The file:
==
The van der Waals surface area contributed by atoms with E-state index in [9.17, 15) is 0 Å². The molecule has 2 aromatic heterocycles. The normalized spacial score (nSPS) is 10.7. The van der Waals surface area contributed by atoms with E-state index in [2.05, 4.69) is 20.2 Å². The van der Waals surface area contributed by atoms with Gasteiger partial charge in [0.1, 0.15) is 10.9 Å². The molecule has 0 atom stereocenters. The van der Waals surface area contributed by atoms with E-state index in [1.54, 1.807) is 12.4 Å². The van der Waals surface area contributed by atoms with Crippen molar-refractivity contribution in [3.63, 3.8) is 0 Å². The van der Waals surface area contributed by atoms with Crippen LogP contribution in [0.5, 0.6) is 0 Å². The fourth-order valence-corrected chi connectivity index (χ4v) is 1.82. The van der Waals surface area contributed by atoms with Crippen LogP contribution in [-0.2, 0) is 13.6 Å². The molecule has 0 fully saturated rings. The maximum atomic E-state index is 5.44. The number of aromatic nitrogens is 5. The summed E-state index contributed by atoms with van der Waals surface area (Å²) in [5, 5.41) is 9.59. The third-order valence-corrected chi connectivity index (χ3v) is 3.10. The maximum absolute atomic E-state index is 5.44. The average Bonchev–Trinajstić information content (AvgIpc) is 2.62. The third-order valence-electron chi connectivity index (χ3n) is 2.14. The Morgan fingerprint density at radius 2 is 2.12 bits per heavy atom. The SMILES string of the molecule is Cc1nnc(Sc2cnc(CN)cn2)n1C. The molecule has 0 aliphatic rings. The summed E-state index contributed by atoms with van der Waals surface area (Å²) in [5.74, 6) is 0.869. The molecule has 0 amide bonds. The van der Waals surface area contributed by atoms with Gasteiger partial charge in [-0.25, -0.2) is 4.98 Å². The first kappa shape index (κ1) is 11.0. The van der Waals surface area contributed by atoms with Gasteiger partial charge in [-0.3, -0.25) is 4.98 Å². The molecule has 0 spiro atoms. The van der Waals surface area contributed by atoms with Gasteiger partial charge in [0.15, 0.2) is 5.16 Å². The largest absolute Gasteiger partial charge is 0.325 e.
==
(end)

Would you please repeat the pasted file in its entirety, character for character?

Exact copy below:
The van der Waals surface area contributed by atoms with E-state index in [9.17, 15) is 0 Å². The molecule has 2 aromatic heterocycles. The normalized spacial score (nSPS) is 10.7. The van der Waals surface area contributed by atoms with E-state index in [2.05, 4.69) is 20.2 Å². The van der Waals surface area contributed by atoms with Gasteiger partial charge in [0.1, 0.15) is 10.9 Å². The molecule has 0 atom stereocenters. The van der Waals surface area contributed by atoms with E-state index in [1.54, 1.807) is 12.4 Å². The van der Waals surface area contributed by atoms with Crippen molar-refractivity contribution in [3.63, 3.8) is 0 Å². The van der Waals surface area contributed by atoms with Crippen LogP contribution in [0.5, 0.6) is 0 Å². The fourth-order valence-corrected chi connectivity index (χ4v) is 1.82. The van der Waals surface area contributed by atoms with Crippen LogP contribution in [-0.2, 0) is 13.6 Å². The molecule has 0 fully saturated rings. The maximum atomic E-state index is 5.44. The number of aromatic nitrogens is 5. The summed E-state index contributed by atoms with van der Waals surface area (Å²) in [5, 5.41) is 9.59. The third-order valence-corrected chi connectivity index (χ3v) is 3.10. The maximum absolute atomic E-state index is 5.44. The average Bonchev–Trinajstić information content (AvgIpc) is 2.62. The third-order valence-electron chi connectivity index (χ3n) is 2.14. The Morgan fingerprint density at radius 2 is 2.12 bits per heavy atom. The SMILES string of the molecule is Cc1nnc(Sc2cnc(CN)cn2)n1C. The molecule has 0 aliphatic rings. The summed E-state index contributed by atoms with van der Waals surface area (Å²) in [5.74, 6) is 0.869. The molecule has 0 amide bonds. The van der Waals surface area contributed by atoms with Gasteiger partial charge in [-0.25, -0.2) is 4.98 Å². The first kappa shape index (κ1) is 11.0. The van der Waals surface area contributed by atoms with Gasteiger partial charge in [-0.3, -0.25) is 4.98 Å². The molecule has 0 spiro atoms. The van der Waals surface area contributed by atoms with Gasteiger partial charge in [0.15, 0.2) is 5.16 Å². The largest absolute Gasteiger partial charge is 0.325 e.